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Lil Yachty & James Blake Unite For “Bad Cameo”

Lil Yachty and James Blake vault over their differing aesthetics for some genuinely gorgeous moments on 'Bad Cameo.'
The cover for the Lil Yachty & James Blake collab album, ‘Bad Cameo.’

Even if Lil Yachty veered towards psychedelic R&B/indie with his latest record, and though James Blake has been the singing feature de jour for nearly a decade, the two artists never collided paths once in their career. Just off of aesthetics, the two seem to be miles apart, which made the announcement of their collaboration album, Bad Cameo, such a genuine surprise. Just released a few days ago, here’s everything you need to know about what Lil Yachty & James Blake accomplished on Bad Cameo.

Psychedelic Melodies Abound

Many of this project’s greatest tracks lean into the motif of its biggest question: just how can two artists so far apart on paper come together? It’s when they stick to mystery or the unknown that they find the most common ground. “In Grey” is a sprawling electronic meditation where the pair’s harmonies carry the song rather than any true lyrical content; it’s like a film that’s ultra-light in dialogue. 

“Missing Man” is another standout in that lane, a spot where the aforementioned allegorical lyrics that Yachty and Blake both lean into absolutely land. Surely, the MIA figures they refer to in the title are themselves, but the absent-minded psychedelic reflections on where their lives are going astray are hard to exactly pin down. Surprisingly, that ambiguity is a real strong suit, emphasized and made more effective by the meandering synth melody that sets the tone for the whole song.

How To Square Hip-Hop Sensibilities With Yachty’s Genre Pivot

However, there are some drawbacks. One of the major ones on Bad Cameo is something that close affiliate Aubrey Graham hit on: “Can’t listen to the stick talk in falsetto.” Especially given Yachty’s penchant for the allegorical on this project, typical hip-hop lines sound out of  place in close proximity: “Close the book with a folded page to keep the chapter / Told my grandma how much my chain cost look like I slapped her.” Or on “Woo,” where he delivers what appears to be a double entendre about life and lifestyle, “(moving) too fast, I blurred directions,” before following it up with, “my brother selling green red and white like he represent Mexicans.”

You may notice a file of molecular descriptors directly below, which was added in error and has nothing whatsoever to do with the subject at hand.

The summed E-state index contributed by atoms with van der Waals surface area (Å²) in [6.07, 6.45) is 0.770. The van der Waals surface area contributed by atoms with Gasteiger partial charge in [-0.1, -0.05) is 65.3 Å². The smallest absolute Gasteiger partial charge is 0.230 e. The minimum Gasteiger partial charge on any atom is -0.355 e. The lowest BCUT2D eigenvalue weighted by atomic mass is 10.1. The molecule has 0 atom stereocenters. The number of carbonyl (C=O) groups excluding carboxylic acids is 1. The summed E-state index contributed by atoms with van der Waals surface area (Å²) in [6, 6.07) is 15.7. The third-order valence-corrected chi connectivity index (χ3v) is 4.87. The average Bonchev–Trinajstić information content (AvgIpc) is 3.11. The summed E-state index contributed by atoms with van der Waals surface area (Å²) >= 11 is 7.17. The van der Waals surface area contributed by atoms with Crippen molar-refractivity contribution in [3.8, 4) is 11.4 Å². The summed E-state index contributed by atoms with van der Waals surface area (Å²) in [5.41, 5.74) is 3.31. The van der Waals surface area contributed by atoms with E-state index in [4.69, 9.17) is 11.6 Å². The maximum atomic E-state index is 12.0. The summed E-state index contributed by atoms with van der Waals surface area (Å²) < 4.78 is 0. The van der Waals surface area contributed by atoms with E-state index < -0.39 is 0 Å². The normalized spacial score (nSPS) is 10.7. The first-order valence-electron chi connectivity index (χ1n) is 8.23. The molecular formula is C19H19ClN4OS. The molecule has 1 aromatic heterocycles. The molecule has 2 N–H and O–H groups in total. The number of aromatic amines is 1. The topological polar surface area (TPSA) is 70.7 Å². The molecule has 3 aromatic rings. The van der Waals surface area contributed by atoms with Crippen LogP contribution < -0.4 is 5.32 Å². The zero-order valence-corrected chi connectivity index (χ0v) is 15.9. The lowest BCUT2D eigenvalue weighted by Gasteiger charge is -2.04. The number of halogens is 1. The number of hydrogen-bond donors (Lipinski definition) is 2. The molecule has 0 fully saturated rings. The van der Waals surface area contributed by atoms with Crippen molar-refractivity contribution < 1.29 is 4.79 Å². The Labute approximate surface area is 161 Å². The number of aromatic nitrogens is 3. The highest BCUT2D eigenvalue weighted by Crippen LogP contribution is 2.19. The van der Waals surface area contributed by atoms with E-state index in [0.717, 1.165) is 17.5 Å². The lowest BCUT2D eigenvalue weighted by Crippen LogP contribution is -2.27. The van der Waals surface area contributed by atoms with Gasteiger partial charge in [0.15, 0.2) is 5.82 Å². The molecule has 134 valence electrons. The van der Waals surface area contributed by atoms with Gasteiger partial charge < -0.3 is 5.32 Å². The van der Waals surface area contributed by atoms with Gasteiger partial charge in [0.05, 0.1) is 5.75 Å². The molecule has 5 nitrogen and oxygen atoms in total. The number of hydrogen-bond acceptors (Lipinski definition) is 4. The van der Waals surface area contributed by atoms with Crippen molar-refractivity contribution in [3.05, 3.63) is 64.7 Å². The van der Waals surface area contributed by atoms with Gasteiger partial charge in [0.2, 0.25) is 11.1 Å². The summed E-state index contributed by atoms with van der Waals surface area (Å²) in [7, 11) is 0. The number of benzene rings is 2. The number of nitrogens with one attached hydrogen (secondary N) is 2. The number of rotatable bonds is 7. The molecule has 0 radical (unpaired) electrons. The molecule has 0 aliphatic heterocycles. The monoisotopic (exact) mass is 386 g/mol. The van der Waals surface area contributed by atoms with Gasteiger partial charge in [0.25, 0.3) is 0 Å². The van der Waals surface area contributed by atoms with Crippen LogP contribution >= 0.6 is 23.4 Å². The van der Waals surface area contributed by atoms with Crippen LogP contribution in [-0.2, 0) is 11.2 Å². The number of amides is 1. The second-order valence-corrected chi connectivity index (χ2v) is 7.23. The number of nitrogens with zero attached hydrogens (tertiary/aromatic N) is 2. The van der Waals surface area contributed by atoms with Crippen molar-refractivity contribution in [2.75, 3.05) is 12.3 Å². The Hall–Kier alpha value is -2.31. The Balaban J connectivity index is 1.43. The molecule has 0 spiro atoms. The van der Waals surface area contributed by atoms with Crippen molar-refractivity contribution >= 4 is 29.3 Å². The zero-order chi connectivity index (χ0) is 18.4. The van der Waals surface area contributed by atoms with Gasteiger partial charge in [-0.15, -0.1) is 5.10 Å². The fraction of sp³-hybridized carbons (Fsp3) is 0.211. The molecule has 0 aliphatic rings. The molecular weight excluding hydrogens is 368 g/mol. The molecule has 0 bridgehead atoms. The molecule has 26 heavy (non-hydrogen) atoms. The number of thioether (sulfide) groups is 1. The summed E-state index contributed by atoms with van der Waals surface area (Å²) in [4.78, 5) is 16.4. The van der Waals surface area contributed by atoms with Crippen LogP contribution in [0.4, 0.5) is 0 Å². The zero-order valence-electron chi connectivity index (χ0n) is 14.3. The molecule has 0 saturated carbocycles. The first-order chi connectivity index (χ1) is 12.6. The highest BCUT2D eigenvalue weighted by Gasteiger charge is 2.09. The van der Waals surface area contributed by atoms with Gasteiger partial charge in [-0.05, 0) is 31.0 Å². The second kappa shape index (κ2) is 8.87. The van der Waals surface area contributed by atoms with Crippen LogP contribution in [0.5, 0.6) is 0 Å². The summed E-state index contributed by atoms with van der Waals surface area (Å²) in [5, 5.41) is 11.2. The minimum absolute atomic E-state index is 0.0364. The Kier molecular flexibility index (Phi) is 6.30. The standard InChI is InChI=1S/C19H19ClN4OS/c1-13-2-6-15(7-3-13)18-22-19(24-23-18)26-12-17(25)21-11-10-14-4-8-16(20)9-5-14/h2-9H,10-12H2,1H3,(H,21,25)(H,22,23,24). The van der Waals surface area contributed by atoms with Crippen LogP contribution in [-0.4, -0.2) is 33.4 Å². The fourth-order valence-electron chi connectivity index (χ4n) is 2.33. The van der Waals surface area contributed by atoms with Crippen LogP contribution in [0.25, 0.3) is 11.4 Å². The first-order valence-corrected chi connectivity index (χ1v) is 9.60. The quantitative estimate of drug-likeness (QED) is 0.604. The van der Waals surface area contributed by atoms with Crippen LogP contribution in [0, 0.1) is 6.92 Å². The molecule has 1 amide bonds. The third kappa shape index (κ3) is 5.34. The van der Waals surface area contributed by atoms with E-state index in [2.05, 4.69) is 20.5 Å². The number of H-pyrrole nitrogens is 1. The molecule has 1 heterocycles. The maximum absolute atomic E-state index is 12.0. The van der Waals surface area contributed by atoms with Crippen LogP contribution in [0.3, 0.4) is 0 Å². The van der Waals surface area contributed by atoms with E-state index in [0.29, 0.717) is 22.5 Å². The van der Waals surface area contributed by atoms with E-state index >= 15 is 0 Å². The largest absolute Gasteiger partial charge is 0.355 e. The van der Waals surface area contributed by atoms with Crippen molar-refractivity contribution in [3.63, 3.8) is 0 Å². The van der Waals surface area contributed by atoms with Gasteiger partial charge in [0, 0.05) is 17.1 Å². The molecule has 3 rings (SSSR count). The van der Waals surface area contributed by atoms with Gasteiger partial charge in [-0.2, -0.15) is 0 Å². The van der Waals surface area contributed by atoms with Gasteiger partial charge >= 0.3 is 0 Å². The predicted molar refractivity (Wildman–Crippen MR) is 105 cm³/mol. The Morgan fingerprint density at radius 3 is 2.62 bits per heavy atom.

Taken from @lilyachty on Instagram

All of that to say, the Atlanta artist is clearly still finding his footing in this lane. Having only announced it officially with the release of “Let’s Start Here” a year and change ago, that’s more than understandable. Plus, with Lil Yachty cast alongside a genuine master of this noxious, woozy sound like Blake on Bad Cameo, it’s more than fair to grade some of those awkward moments on a curve. 

James Blake & Lil Yachty Excel All The Same On Bad Cameo

If there isn’t a specific mention of Blake’s performance here, it’s not because it’s unremarkable, but more because his talents remain metronome-like. Yachty and some of the experimental production cues on this project are the things that bounce outside of the margins, while the Englishman provides incredible, high-quality verses and harmonies around them. While the Atlanta multi-hyphenate has said before that the project is incredibly “left” for both of them, there aren’t many moments where Blake feels like he’s out of place or can’t find his footing.

If it wasn’t abundantly clear already, your enjoyment of Bad Cameo likely rests on your take on Yachty’s rebrand and embrace of a new lane. Fans of Let’s Start Here will almost assuredly love this project, even if it steps towards a more low-key direction. For this writer’s money, it’s a clearer expression of that sound and makes it abundantly clear that the “One Night” rapper is onto something successful, and getting more James Blake material in the process is hardly something to complain about.

You can find Bad Cameo and all of the James Blake & Lil Yachty backlog wherever you stream your music.

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